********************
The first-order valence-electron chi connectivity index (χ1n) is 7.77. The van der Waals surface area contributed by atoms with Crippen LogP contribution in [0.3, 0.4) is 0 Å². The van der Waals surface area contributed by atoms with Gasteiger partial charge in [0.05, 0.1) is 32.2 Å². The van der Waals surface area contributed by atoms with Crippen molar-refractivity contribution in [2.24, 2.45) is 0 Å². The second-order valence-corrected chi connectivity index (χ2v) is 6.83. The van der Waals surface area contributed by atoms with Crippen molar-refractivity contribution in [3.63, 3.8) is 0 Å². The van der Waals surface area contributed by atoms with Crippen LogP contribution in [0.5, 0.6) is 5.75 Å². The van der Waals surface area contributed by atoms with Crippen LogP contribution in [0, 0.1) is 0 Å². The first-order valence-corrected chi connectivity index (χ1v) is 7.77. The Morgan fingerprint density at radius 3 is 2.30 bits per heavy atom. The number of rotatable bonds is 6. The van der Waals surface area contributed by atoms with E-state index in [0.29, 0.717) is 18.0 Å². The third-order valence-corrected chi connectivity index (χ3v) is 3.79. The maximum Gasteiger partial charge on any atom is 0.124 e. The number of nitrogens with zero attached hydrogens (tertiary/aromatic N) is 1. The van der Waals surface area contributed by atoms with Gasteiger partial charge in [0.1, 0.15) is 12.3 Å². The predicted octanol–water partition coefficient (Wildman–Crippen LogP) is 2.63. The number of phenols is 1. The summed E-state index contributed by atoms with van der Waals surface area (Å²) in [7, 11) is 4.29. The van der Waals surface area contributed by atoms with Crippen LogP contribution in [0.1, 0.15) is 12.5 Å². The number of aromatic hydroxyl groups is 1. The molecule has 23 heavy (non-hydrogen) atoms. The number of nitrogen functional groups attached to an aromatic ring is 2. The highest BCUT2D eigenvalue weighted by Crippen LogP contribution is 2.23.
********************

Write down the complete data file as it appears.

The first-order valence-electron chi connectivity index (χ1n) is 7.77. The van der Waals surface area contributed by atoms with Crippen LogP contribution in [0.3, 0.4) is 0 Å². The van der Waals surface area contributed by atoms with Gasteiger partial charge in [0.05, 0.1) is 32.2 Å². The van der Waals surface area contributed by atoms with Crippen molar-refractivity contribution in [2.24, 2.45) is 0 Å². The second-order valence-corrected chi connectivity index (χ2v) is 6.83. The van der Waals surface area contributed by atoms with Crippen molar-refractivity contribution in [3.63, 3.8) is 0 Å². The van der Waals surface area contributed by atoms with Crippen LogP contribution in [0.5, 0.6) is 5.75 Å². The van der Waals surface area contributed by atoms with Crippen LogP contribution in [0, 0.1) is 0 Å². The first-order valence-corrected chi connectivity index (χ1v) is 7.77. The Morgan fingerprint density at radius 3 is 2.30 bits per heavy atom. The number of rotatable bonds is 6. The van der Waals surface area contributed by atoms with E-state index in [0.29, 0.717) is 18.0 Å². The third-order valence-corrected chi connectivity index (χ3v) is 3.79. The maximum Gasteiger partial charge on any atom is 0.124 e. The number of nitrogens with zero attached hydrogens (tertiary/aromatic N) is 1. The van der Waals surface area contributed by atoms with Gasteiger partial charge in [0.1, 0.15) is 12.3 Å². The predicted octanol–water partition coefficient (Wildman–Crippen LogP) is 2.63. The number of phenols is 1. The summed E-state index contributed by atoms with van der Waals surface area (Å²) in [7, 11) is 4.29. The van der Waals surface area contributed by atoms with Crippen LogP contribution in [0.1, 0.15) is 12.5 Å². The number of aromatic hydroxyl groups is 1. The molecule has 23 heavy (non-hydrogen) atoms. The number of nitrogen functional groups attached to an aromatic ring is 2. The highest BCUT2D eigenvalue weighted by Crippen LogP contribution is 2.23.